Problem: Plug-in surface
element doesn’t work and needs replacement.
Background: Plug-in heating element units can often
be removed for cleaning and for replacement. (Some newer
tilt-lock surface units are not designed to be removed
from the top; however, they can be lifted up ward about 6
inches and they will lock in an upward facing position.)
Replacing 3-wire elements on older ranges is more
complicated; consult your owner’s manual, appliance re
pair books, or appliance part retailer for advice. Before
replacing an element, make sure it is plugged in sol idly,
controls are properly set, and that trim rings and drip
pans are securely set into the range top.
What to do: Be sure all controls are turned off and
surface units are cool before attempting to lift or remove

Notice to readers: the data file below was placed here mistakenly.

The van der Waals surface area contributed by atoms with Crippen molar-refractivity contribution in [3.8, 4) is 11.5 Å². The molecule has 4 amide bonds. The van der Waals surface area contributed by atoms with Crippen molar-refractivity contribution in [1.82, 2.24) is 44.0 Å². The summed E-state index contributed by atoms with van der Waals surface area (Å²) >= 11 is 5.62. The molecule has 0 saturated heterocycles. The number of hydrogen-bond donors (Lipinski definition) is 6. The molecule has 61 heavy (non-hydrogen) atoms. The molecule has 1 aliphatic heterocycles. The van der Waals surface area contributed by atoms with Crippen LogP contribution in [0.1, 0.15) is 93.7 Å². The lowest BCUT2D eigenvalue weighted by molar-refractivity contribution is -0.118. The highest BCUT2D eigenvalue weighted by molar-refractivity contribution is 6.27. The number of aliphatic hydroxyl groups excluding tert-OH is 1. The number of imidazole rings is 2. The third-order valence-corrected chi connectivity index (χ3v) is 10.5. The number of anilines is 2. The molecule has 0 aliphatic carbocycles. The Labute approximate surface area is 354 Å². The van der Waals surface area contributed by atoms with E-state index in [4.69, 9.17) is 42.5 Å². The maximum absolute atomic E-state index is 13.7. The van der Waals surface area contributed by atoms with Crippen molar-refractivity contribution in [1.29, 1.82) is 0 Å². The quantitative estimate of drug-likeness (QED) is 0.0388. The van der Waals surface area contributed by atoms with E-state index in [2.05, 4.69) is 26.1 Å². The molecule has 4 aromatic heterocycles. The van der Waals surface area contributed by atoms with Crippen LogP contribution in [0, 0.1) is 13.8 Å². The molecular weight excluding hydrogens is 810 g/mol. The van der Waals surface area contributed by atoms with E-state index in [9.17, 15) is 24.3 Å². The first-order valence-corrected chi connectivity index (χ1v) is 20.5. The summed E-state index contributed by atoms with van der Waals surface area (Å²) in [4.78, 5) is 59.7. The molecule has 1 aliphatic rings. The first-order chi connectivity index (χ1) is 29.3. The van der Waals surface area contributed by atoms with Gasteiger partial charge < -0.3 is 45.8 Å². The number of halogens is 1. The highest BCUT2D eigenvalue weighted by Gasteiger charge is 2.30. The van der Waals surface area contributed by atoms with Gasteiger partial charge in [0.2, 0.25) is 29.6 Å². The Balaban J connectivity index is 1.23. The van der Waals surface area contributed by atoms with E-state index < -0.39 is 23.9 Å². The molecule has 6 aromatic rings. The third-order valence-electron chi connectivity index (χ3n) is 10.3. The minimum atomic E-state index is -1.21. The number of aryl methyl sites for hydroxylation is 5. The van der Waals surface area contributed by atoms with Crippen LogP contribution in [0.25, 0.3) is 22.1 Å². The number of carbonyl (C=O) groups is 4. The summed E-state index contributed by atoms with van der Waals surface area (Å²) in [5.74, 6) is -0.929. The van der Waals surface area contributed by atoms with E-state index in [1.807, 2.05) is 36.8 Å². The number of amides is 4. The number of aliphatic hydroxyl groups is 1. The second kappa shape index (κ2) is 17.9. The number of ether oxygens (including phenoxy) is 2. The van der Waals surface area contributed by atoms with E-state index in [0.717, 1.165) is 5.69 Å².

them. Lift the plug-in unit about 1 inch above the trim
ring, enough to grasp it and pull it out. Don’t lift the
plug-in unit more than 1 inch. If you do, it may not lie
flat on the trim ring when you plug it back in. (Repeated
lifting of the plug-in unit more than 1 inch above the
trim ring can permanently damage the receptacle.) To
confirm that the element is defective before you buy a new
one, try another element of the same size that you know is
working. If it also works when plugged into the receptacle
where the nonworking element was, you will know the
element in question is defective.
Special advice: To replace a plug-in element unit,
first place the drip pan, then the trim ring into the
surface unit cavity so the unit receptacle can be seen
through the opening in the pan. Insert the terminals of
the plug- in unit through the opening in the drip pan and
into the receptacle. Guide the element into place so it
fits evenly into the trim ring, making sure the drip pan
is under the trim ring.
Helpful hint: Don’t
attempt to clean plug-in surface units in a dish washer or
immerse them in liquids of any kind. Also, don’t bend the
plug-in unit plug terminals or at tempt to clean, adjust,
or in any way repair the plug-in receptacle.